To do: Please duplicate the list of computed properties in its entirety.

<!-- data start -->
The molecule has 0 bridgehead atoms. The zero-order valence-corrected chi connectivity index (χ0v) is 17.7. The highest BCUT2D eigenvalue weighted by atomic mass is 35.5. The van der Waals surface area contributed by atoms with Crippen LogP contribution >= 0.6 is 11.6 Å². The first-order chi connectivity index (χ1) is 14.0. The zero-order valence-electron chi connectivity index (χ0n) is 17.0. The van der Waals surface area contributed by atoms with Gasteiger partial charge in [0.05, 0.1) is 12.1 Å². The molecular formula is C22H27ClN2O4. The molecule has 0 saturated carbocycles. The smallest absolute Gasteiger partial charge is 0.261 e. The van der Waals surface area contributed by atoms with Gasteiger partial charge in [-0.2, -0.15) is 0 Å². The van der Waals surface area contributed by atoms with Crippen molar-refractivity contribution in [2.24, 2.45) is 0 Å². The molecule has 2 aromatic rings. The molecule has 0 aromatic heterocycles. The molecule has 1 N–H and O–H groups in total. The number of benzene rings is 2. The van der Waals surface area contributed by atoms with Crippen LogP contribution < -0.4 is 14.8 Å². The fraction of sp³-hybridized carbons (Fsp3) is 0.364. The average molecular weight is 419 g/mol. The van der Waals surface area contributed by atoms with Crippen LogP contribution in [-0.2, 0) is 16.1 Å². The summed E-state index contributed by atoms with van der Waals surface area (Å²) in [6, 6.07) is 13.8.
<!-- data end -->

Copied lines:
The molecule has 0 bridgehead atoms. The zero-order valence-corrected chi connectivity index (χ0v) is 17.7. The highest BCUT2D eigenvalue weighted by atomic mass is 35.5. The van der Waals surface area contributed by atoms with Crippen LogP contribution >= 0.6 is 11.6 Å². The first-order chi connectivity index (χ1) is 14.0. The zero-order valence-electron chi connectivity index (χ0n) is 17.0. The van der Waals surface area contributed by atoms with Gasteiger partial charge in [0.05, 0.1) is 12.1 Å². The molecular formula is C22H27ClN2O4. The molecule has 0 saturated carbocycles. The smallest absolute Gasteiger partial charge is 0.261 e. The van der Waals surface area contributed by atoms with Gasteiger partial charge in [-0.2, -0.15) is 0 Å². The van der Waals surface area contributed by atoms with Crippen molar-refractivity contribution in [2.24, 2.45) is 0 Å². The molecule has 2 aromatic rings. The molecule has 0 aromatic heterocycles. The molecule has 1 N–H and O–H groups in total. The number of benzene rings is 2. The van der Waals surface area contributed by atoms with Crippen LogP contribution < -0.4 is 14.8 Å². The fraction of sp³-hybridized carbons (Fsp3) is 0.364. The average molecular weight is 419 g/mol. The van der Waals surface area contributed by atoms with Crippen LogP contribution in [-0.2, 0) is 16.1 Å². The summed E-state index contributed by atoms with van der Waals surface area (Å²) in [6, 6.07) is 13.8.